This continent cannot afford to have youth second guessing themselves and their position in the world as people. The African leader has the unique challenge of keeping the African agenda a top priority in the minds of African youth. African leaders should therefore utilize mass orientation as a vital force to spearhead this change of heart within Africa and inspire the youth to believe in themselves.
In broad terms, the lack of opportunity for many of Africa’s youth is manifested in three ways: Unemployment: Africa’s transformative agenda is threatened by high level of unemployment, particularly among the youth. The situation is compounded by an increasing mismatch between the skills workers offer and those demanded by the labour market.
Migration: The recent horrifying incidents of mass drowning of young Africans in the Mediterranean Sea is a vivid testimony of their loss of confidence in the ability of the continent to deliver for them. In 2000, about 13% of international migrants, 22.8 million people, originated from Africa. In 2013, the numbers had increased by more than 60% to 16.2% and 37.5 million people. The main reason for migrating out of Africa is the search for opportunities and a brighter future.
Radicalization: Religious-inspired extremism has claimed the lives of more than 18,000 Africans in the last 4 years alone, according to the Global Terrorism Database. A recent report by a UN Panel of Experts stated that worldwide recruitment to extremism increased by 71% between January 2014 and March 2015 alone. The lack of opportunity among the youth is a key driver of radicalization that leads to violent extremism.
Migration and radicalization in Africa have a common socio-economic and political root with marginalization of youth being the common denominator. It is therefore imperative for Africa’s leaders to proactively take urgent steps to address the manifestations of youth marginalization while also dealing with its root causes.
LEVERAGING THE POWER OF A YOUNGER GENERATION
Politically, it is expedient to widen political and economic space for African youths. Young people have largely been left out of the recent economic growth in Africa, and they are not faring better in the political sphere.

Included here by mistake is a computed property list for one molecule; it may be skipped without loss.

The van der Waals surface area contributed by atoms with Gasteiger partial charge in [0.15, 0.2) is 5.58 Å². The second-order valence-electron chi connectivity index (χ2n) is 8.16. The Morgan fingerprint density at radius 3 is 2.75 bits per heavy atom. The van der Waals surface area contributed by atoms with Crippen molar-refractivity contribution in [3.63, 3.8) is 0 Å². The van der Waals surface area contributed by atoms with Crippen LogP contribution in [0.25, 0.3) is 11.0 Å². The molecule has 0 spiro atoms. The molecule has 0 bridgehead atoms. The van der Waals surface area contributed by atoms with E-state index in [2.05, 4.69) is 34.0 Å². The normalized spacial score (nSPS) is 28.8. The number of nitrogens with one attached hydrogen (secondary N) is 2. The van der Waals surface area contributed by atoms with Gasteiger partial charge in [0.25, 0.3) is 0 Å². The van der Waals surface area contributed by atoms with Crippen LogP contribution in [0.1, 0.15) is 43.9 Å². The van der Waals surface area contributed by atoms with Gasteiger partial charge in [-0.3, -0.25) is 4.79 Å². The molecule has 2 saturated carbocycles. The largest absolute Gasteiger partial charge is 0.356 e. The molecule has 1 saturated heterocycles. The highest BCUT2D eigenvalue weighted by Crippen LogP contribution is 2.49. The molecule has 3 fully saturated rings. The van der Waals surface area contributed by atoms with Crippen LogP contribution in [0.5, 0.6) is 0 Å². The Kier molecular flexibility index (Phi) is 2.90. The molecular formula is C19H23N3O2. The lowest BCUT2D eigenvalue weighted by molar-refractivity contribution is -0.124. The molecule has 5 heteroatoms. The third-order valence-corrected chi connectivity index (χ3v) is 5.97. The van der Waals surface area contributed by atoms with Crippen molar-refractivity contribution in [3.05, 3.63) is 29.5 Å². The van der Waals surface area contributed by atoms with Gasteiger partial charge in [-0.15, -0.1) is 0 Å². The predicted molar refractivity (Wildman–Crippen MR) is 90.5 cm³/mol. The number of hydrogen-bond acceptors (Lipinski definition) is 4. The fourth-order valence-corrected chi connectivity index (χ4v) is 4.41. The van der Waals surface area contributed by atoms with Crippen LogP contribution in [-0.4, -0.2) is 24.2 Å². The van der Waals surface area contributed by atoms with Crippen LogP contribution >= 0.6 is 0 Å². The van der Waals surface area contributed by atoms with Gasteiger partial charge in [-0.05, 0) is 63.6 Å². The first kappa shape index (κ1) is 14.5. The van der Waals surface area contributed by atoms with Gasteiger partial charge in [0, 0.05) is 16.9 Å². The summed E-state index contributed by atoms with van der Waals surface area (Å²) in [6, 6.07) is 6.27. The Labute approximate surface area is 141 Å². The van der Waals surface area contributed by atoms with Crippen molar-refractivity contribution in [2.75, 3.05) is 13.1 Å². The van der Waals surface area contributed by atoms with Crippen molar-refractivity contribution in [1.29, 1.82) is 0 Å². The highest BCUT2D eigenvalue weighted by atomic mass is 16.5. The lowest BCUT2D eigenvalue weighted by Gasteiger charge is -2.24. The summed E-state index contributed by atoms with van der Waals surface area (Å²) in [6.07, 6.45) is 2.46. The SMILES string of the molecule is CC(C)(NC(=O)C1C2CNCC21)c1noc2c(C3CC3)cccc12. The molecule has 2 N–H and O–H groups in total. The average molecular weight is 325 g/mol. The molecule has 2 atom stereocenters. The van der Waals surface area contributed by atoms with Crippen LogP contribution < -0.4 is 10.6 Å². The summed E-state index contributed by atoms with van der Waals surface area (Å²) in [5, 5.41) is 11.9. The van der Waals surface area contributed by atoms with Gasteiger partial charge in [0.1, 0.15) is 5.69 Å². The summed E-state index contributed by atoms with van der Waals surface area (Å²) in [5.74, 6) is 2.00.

Having a lot of young adults is good for any country or continent if its economy is thriving, but if jobs are in short supply it can lead to frustration and violence. Whether Africa’s demography brings a dividend or disaster is largely up to its leaders. With no obvious signs of population decline, Africa can tap into the immense talent and energy of its youths to create wholesome development and prosperity.
Culture is the way of life of a people. A nation that promotes and lives its culture is more likely to breed youths that are creative and that can readily proffer solutions to the multifaceted problems plaguing the society. Colonialism has eroded the African culture; and this has put the average African in a double-bind.
Re-orienting the general psyche of Africa’s young people towards embracing the values of the African culture, our indigenous languages, music, and literature will invariably help to foster originality in creative thinking thereby improving the fortunes of Africa as a whole.
It is a reality that investments in human capital are the most effective panacea for poverty alleviation of the individual and a catalyst for long term socio-economic development. The East and South-east Asian economies adopted this template with remarkable success. Levels of education in Africa are comparatively low creating a considerable skills gap among youth at working age. According to the African Development Bank, 25% of African youths are still illiterate and despite a rise in primary school enrolment from 60% in 2000 to 77% in 2011, the issue of low skills levels in the workforce continues to be a problem.